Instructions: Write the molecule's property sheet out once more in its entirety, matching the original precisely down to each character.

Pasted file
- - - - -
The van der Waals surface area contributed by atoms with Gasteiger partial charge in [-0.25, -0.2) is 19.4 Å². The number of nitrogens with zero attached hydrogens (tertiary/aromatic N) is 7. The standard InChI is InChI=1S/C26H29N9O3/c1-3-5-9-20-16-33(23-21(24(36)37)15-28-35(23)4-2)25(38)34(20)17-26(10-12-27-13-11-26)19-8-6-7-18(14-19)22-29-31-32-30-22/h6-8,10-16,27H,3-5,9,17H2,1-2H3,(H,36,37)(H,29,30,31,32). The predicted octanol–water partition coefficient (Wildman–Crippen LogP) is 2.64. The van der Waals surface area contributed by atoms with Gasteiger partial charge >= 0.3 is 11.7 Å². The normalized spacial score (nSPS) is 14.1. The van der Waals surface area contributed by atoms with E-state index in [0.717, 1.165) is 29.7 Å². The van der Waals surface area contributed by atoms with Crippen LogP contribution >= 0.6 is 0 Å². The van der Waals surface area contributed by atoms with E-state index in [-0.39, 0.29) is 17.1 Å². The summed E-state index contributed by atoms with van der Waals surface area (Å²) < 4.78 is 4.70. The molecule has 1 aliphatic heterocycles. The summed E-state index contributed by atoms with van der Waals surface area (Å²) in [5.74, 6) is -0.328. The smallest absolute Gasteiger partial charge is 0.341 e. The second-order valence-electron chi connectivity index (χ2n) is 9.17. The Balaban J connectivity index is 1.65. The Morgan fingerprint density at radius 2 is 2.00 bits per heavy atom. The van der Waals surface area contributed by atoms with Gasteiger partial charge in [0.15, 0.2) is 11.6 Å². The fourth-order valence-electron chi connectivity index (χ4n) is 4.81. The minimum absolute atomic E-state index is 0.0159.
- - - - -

The van der Waals surface area contributed by atoms with Gasteiger partial charge in [-0.25, -0.2) is 19.4 Å². The number of nitrogens with zero attached hydrogens (tertiary/aromatic N) is 7. The standard InChI is InChI=1S/C26H29N9O3/c1-3-5-9-20-16-33(23-21(24(36)37)15-28-35(23)4-2)25(38)34(20)17-26(10-12-27-13-11-26)19-8-6-7-18(14-19)22-29-31-32-30-22/h6-8,10-16,27H,3-5,9,17H2,1-2H3,(H,36,37)(H,29,30,31,32). The predicted octanol–water partition coefficient (Wildman–Crippen LogP) is 2.64. The van der Waals surface area contributed by atoms with Gasteiger partial charge >= 0.3 is 11.7 Å². The normalized spacial score (nSPS) is 14.1. The van der Waals surface area contributed by atoms with E-state index in [0.717, 1.165) is 29.7 Å². The van der Waals surface area contributed by atoms with Crippen LogP contribution >= 0.6 is 0 Å². The van der Waals surface area contributed by atoms with E-state index in [-0.39, 0.29) is 17.1 Å². The summed E-state index contributed by atoms with van der Waals surface area (Å²) < 4.78 is 4.70. The molecule has 1 aliphatic heterocycles. The summed E-state index contributed by atoms with van der Waals surface area (Å²) in [5.74, 6) is -0.328. The smallest absolute Gasteiger partial charge is 0.341 e. The second-order valence-electron chi connectivity index (χ2n) is 9.17. The Balaban J connectivity index is 1.65. The Morgan fingerprint density at radius 2 is 2.00 bits per heavy atom. The van der Waals surface area contributed by atoms with Gasteiger partial charge in [0.15, 0.2) is 11.6 Å². The fourth-order valence-electron chi connectivity index (χ4n) is 4.81. The minimum absolute atomic E-state index is 0.0159.